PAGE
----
gizmodo: It’s not just flowing; it’s also boiling. And that discovery also solves one of the major mysteries about the surface of the red planet. by Ria Misra
'The results of a new experiment published today in Nature Geoscience detail how scientists made the finding and what it means. Researchers built a chamber simulating the conditions and atmosphere of Mars, then put ice in there to melt. The ice did melt and the water from it flowed—but there was also a surprise. The surface of the water boiled as it flowed, and that boiling was strong enough to move not just the water but also dirt and debris surrounding the streams. Importantly, temperature was not the major factor in this boiling water, it was due to the pressure of the atmosphere.
'“The atmospheric pressure on Mars is very low compared to that on the Earth, which means that water boils at a much lower temperature than it does on Earth,” co-author of the paper, Susan Conway, told Gizmodo. “On the Martian surface the pressure is five to 10 millibars meaning that liquid water boils no matter what the temperature is.”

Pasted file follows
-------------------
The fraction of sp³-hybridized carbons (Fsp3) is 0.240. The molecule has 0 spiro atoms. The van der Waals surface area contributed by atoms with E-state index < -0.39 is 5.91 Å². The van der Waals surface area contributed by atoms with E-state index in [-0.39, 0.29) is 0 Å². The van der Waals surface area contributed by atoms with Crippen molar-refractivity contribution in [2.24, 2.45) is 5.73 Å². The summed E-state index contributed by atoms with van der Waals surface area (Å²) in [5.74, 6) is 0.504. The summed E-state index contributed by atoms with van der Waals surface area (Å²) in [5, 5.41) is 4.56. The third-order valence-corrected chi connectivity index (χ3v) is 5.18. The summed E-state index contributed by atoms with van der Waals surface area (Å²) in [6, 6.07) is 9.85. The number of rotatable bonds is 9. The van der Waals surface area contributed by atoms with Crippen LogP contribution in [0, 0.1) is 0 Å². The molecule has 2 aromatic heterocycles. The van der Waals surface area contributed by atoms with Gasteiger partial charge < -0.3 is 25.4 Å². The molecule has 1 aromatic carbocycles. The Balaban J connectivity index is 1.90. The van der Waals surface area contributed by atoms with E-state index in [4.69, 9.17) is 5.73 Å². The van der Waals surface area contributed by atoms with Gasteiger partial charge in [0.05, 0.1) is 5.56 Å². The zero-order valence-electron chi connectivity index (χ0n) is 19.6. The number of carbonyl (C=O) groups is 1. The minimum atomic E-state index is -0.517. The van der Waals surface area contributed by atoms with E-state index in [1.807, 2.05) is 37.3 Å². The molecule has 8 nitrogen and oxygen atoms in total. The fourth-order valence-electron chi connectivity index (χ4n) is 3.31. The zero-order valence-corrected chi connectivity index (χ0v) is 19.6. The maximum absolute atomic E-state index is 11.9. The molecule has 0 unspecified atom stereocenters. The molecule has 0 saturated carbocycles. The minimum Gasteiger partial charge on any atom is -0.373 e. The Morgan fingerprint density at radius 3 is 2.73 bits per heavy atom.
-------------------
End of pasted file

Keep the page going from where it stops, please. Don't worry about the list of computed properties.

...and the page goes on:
'But, surely if the surface of Mars had boiling water etching out its plains, we would have seen it in more than just experimental conditions, right? That’s where the most exciting part of the research comes in. It turns out, we’ve already seen it happen. We just didn’t know what we were looking at.'